Plans to Revoke H-4 Work Authorization Postponed

 

Roy Maurer By Roy Maurer September 18, 2019
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​Eligible spouses of H-1B visa holders can continue to seek and renew work authorization until at least 2020, according to a Department of Homeland Security (DHS) statement.

A 2015 rule provides work authorization to the spouses of H-1B workers who have been approved to seek employment-based lawful permanent resident status or whose H-1B status has been extended beyond the six-year limit. Roughly 120,000 spouses—H-4 visa holders—have been granted work authorization through the program since it began.

We've rounded up articles and resources from SHRM Online and other outlets on the news.

Temporary Reprieve

DHS told the D.C. Circuit Court of Appeals on Sept. 16 that it doesn't expect to publish a proposed rule rescinding work authorization for H-4 visa holders any sooner than spring of next year, and likely even later than that. The department said that it is, however, moving ahead with the rulemaking process to rescind the 2015 rule.

(San Francisco Chronicle)

Plans to Rescind Work Permits Delayed

Several previous pledges to publish the rule rescinding H-4 employment authorization have come and gone. DHS first signaled in late 2017 that the proposed rule terminating employment authorization for H-4 workers was scheduled for February 2018. The proposal finally made its way to the White House Office of Management and Budget for review in 2019, where it has languished.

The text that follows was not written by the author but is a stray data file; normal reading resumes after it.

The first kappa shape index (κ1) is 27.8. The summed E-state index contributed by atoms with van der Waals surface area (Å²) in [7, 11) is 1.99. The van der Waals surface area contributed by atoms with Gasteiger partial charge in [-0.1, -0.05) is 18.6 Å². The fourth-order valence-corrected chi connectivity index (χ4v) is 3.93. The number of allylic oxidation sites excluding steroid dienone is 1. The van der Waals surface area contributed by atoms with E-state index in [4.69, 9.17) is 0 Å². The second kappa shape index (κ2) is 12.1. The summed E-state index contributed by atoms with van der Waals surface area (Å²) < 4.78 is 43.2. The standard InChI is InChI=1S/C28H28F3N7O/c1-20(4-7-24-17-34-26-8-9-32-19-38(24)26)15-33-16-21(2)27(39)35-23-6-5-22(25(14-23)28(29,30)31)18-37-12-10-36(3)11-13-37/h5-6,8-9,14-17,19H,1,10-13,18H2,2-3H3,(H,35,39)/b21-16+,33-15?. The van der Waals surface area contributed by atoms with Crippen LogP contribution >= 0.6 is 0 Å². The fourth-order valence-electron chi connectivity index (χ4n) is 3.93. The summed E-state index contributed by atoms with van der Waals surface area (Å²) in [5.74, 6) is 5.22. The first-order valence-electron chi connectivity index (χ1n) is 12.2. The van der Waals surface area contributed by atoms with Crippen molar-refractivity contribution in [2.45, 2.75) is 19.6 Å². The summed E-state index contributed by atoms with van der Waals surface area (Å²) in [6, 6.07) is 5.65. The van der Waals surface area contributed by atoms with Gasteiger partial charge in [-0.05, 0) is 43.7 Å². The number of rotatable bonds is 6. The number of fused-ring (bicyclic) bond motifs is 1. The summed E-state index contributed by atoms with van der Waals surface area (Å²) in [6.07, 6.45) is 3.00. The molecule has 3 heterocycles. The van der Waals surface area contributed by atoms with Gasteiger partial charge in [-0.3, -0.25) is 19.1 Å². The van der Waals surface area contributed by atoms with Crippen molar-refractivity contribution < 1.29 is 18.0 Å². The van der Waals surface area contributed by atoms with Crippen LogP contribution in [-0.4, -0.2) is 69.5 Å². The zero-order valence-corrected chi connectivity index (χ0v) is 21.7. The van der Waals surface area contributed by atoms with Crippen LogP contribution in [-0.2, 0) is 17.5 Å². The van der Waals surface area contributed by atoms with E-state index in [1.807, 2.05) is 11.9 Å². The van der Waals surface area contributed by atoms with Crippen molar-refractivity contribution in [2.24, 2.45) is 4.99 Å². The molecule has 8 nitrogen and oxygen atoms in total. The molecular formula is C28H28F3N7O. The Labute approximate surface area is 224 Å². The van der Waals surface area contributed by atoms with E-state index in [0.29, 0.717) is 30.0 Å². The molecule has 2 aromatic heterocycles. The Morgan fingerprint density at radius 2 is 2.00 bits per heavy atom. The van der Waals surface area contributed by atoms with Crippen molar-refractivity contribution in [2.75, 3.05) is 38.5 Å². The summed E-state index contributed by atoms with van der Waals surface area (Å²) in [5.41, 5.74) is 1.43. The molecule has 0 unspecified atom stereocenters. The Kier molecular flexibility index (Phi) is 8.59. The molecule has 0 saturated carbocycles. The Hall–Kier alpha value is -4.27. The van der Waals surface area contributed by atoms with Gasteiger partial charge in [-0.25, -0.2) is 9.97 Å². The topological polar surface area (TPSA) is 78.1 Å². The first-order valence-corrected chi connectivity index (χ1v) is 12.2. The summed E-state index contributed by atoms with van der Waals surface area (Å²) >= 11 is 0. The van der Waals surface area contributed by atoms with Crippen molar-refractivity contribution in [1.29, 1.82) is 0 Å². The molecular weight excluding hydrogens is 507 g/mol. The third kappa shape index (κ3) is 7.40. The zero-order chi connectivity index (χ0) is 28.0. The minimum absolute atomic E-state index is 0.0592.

(SHRM Online)

H-4 Controversy

A bipartisan group of lawmakers has urged DHS to keep the 2015 rule, arguing that ending work authorization would hinder efforts to attract high-skilled foreign talent and would prevent spouses, most of whom are women, from continuing their careers. The typical H-4 beneficiary is a 30-year-old Indian woman.

Critics of the Obama-era rule say that IT outsourcing companies—predominant users of the H-1B (and its ancillary, the H-4)—supplant U.S. workers and drive down wages.

(Denver Post)

How to Apply for H-4 Employment Authorization

Applicants will need to submit an I-765 employment authorization application with supporting evidence and the required fee.

(SHRM Online)

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